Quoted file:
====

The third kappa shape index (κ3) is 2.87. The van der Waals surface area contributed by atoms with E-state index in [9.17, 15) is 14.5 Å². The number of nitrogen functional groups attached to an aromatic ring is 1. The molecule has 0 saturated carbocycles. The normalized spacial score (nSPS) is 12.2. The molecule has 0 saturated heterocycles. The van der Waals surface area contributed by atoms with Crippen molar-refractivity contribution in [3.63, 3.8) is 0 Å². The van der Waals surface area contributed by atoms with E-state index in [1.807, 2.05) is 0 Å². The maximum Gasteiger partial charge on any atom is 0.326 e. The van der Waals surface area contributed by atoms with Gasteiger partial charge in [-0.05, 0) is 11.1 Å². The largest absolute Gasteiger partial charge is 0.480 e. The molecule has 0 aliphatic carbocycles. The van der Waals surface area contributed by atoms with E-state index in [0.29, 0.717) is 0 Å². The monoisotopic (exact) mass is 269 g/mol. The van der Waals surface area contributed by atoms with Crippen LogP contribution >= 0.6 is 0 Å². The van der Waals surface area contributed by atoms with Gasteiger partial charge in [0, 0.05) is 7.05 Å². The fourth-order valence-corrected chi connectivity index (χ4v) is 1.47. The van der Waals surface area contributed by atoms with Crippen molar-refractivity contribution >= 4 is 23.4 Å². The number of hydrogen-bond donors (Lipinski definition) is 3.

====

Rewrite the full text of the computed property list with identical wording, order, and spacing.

The third kappa shape index (κ3) is 2.87. The van der Waals surface area contributed by atoms with E-state index in [9.17, 15) is 14.5 Å². The number of nitrogen functional groups attached to an aromatic ring is 1. The molecule has 0 saturated carbocycles. The normalized spacial score (nSPS) is 12.2. The molecule has 0 saturated heterocycles. The van der Waals surface area contributed by atoms with Crippen molar-refractivity contribution in [3.63, 3.8) is 0 Å². The van der Waals surface area contributed by atoms with E-state index in [1.807, 2.05) is 0 Å². The maximum Gasteiger partial charge on any atom is 0.326 e. The van der Waals surface area contributed by atoms with Gasteiger partial charge in [-0.05, 0) is 11.1 Å². The largest absolute Gasteiger partial charge is 0.480 e. The molecule has 0 aliphatic carbocycles. The van der Waals surface area contributed by atoms with E-state index in [0.29, 0.717) is 0 Å². The monoisotopic (exact) mass is 269 g/mol. The van der Waals surface area contributed by atoms with Crippen LogP contribution >= 0.6 is 0 Å². The van der Waals surface area contributed by atoms with Gasteiger partial charge in [0, 0.05) is 7.05 Å². The fourth-order valence-corrected chi connectivity index (χ4v) is 1.47. The van der Waals surface area contributed by atoms with Crippen molar-refractivity contribution >= 4 is 23.4 Å². The number of hydrogen-bond donors (Lipinski definition) is 3.